Friday, April 28, 2006

Insanity Defense

The insanity defense is back in the news, as the Supreme Court considers whether Arizona’s restrictive version of the doctrine violates due process. What many people may not remember is that the movement to limit the insanity defense stemmed from public outrage at the acquittal of John Hinckley, Jr., following his attempted assassination of Ronald Reagan.

The Reagan assassination attempt holds a special fascination for me as one of the earliest world events that I remember clearly. (The only two earlier are the deaths of Anwar Sadat and Elvis Presley, which perhaps reveal something about the development of my young mind.) I distinctly recall standing in my grandparents’ living room and watching as the TV endlessly repeated the images of Reagan waving, pandemonium breaking loose as the shots were fired, and Hinckley collapsing beneath a pile of Secret Service agents. It also helps that I live only blocks from the Hilton where it happened. Strangely, the hotel does not advertise its place in history, despite having a sign out front which could be modified easily to boast “Hilton Washington: The Place Where Reagan Got Shot.”

My fascination was stoked by a CBS online feature commemorating the shooting’s 25th anniversary this January. The page features unedited footage of the entire event, from before Reagan emerges until after Hinckley is taken away in a police car. (Click on “On Camera: Reagan Shot” under “Related Video.”) This is certainly footage that I had never seen before, complete with audio that was muted for its profanity when broadcast.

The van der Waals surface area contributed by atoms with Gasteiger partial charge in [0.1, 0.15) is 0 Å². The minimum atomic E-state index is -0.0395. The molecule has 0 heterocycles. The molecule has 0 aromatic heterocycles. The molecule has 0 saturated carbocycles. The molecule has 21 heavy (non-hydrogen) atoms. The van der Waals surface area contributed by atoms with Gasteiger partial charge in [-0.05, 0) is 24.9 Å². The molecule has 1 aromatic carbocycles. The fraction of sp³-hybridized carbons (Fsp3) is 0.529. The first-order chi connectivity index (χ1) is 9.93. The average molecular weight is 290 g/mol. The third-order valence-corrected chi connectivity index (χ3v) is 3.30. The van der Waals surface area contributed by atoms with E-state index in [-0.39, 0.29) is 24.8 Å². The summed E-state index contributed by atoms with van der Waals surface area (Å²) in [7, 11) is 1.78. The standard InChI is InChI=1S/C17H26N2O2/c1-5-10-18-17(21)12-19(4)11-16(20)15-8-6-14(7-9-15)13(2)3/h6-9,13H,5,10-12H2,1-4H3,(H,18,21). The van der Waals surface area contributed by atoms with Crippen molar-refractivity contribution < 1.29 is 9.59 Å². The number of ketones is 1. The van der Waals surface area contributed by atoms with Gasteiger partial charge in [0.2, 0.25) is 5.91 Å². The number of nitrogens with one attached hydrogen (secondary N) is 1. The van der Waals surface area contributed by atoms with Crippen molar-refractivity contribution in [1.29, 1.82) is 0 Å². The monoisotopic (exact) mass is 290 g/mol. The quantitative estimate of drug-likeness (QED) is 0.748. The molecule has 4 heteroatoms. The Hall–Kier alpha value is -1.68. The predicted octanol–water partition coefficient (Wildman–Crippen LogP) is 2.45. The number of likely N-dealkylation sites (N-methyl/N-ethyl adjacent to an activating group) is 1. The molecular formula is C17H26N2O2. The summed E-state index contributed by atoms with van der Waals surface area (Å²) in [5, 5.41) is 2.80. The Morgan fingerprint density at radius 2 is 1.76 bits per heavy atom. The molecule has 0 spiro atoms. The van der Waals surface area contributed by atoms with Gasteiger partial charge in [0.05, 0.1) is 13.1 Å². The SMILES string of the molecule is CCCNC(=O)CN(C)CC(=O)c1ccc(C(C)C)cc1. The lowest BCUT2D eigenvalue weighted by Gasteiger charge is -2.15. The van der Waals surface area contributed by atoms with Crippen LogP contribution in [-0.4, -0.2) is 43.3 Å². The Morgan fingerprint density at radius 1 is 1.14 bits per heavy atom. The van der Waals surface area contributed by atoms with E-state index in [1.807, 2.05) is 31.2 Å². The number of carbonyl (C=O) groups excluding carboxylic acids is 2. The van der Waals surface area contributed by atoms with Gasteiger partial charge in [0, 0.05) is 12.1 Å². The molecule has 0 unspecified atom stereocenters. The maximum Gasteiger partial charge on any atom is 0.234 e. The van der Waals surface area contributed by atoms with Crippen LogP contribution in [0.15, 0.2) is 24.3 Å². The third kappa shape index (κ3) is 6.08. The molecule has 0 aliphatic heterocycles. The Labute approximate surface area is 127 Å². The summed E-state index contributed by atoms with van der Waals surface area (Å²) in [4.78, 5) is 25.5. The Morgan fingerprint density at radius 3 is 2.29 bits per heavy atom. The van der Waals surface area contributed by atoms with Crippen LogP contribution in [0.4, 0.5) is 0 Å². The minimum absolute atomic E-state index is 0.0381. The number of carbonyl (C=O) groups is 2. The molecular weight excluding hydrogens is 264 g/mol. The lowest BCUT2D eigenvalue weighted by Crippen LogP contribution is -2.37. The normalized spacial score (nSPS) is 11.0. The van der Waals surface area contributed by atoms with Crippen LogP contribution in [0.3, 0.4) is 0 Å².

The new Supreme Court insanity case has reminded me of something that the 25th anniversary also brought to mind earlier this year: something my Criminal Law professor said on the first day of his course. What he said was this: “One of the times I felt most proud to be an American was the day John Hinckley was acquitted. Because on that day I learned that a man can shoot the President of the United States on national television, and a jury of citizens will acquit him if the law says he is not responsible for his actions.”


  1. Well, that's what happens when someone is unworthy of Jodie's love.

  2. Holy Prepuce

    I know you live a few blocks from the Hilton in DC and that you went to law school. I also know something about your politics. I'll figure out who you are soon enough and then I may finally get to know the foreskin of Jesus (do you keep it in your pocket or wear it over your penis?)

    Holy Admirer

  3. I remember that, too, only I was the little tyke who scandalized the classrom by wishing that Reagan would die.
    BTW - in 1996, I toured DC. We took a walking tour through the main sights. The hotel was one of the main sights on the tour. We all oooh'ed and aahhh'ed as the guide pointed it out and described how they had remodeled the hotel for greater security after that.

  4. Wow, your anonymous commenters are creepy.


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